bovine serum albumin might be preferable to normal serum for
use as diluent of antiserum.
Glycerin is sometimes mixed with antiserum (1:1, v/v) for
use as a preservative (3). We have found, however, that anti-
sera diluted with glycerin may give considerably weaker reac-
tions than antisera diluted with normal serum in SDS-immu-
nodiffusion tests (based on results with antisera to WMV and
SBMV). Therefore, the routine use of antisera diluted with gly-
cerin is not recommended.
E. Immunospecific Reactions of Normal Plant Proteins
As with other immunodiffusion systems (99, 129), virus
antisera that are contaminated with antibodies to normal plant
proteins may react with these proteins in SDS-immunodiffusion
tests. Such sera may be absorbed with healthy plant proteins
prior to use (63, 84). Appropriate controls from noninoculated
(healthy) plants should always be included in serodiagnostic
F. Nonspecific Precipitates
Nonspecific precipitates are considered to be those that are
not the result of specific antigen-antibody reactions. Use of ap-
propriate controls is essential for detecting nonspecific reactions.
Normal serum nonimmunee serum) should be tested against all
antigens, and extracts from healthy plants of each species should
be tested against all sera as minimal controls. Several types of
nonspecific reactions that have been noted are as follows.
1. Serum-SDS interactions
These types of nonspecific reactions have been commonly ob-
served when either SDS-treated antigen or SDS alone is tested
against sera in agar media which lack SDS (12, 58, 70; Fig. 5).
Sera which have been stored at 40C were reported to give
stronger nonspecific reactions with SDS than sera which were
stored frozen (58). The nonspecific precipitates can be very con-
fusing because they often are similar in appearance and location
to the antigen-antibody precipitates. If SDS is incorporated into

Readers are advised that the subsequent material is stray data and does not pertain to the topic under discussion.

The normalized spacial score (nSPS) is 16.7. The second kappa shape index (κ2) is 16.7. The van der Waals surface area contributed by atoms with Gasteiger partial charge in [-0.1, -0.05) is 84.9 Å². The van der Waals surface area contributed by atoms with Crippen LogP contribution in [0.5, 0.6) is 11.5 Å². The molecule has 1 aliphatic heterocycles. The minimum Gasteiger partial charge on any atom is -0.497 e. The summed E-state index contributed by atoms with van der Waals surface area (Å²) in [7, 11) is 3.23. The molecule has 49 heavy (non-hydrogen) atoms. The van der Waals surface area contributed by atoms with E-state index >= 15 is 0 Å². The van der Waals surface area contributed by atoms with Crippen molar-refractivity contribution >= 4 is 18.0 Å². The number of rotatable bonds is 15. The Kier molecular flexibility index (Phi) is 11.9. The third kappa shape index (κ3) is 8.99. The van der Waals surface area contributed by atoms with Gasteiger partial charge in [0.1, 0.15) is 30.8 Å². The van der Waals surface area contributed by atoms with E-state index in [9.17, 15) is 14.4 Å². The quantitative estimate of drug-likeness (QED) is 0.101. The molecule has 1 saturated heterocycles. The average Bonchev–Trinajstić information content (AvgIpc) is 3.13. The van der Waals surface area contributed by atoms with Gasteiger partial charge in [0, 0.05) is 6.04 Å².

the agar medium, however, the nonspecific SDS-serum reactions
usually occur as a ring at the edge of the serum well (Fig. 5).
Under these conditions, the nonspecific reactions usually do not
seriously interfere with interpretation of double-diffusion tests.
In the case of one TEV antiserum, a confusing, nonspecific
SDS-serum precipitate was observed even though the medium
contained SDS. This nonspecific reaction was minimized by
adding 2% bovine serum albumin to the medium (Fig. 6). The
use of bovine serum albumin as an additive to the medium, how-
ever, needs further evaluation. In tests with an antiserum to
SDS-denatured SBMV, the immunospecific reactions were also
weaker in plates containing bovine serum albumin.
According to van Regenmortel, von Wechmar, and Lelarge
(personal communication), nonspecific serum-SDS interactions
could be prevented by using partially purified gamma globulins
rather than whole serum. They used globulins that were precipi-
tated twice with 4M ammonium sulfate solution (1 vol 4M solu-
tion with 1 vol antiserum).
2. Serum-plant sap interactions
Extracts from some plant species give nonspecific precipi-
tates with serum (99). For example, the healthy pepper extract
in Fig. 7 gave a precipitate with normal serum; dialysis of the
serum overnight against 0.05 M Tris-HC1, pH 7.2, containing
0.85% NaCI (98) was effective in preventing this type of pre-
H H S
Fig. 5. Importance of adding SDS to agar media to minimize occur-
rence of confusing nonspecific precipitates (those which do not involve
specific antigen-antibody reactions) in immunodiffusion tests with SDS-
treated antigens. The center wells were charged with TEV-antiserum
(A) and normal serum (N). The peripheral wells were charged with:
1.5% SDS (S); extracts from TEV-infected tobacco (V) treated with 1.5%
SDS; or extracts from healthy tobacco (H) treated with 1.5% SDS. The
agar media for the upper patterns contained 0.8% Noble agar, 1.0%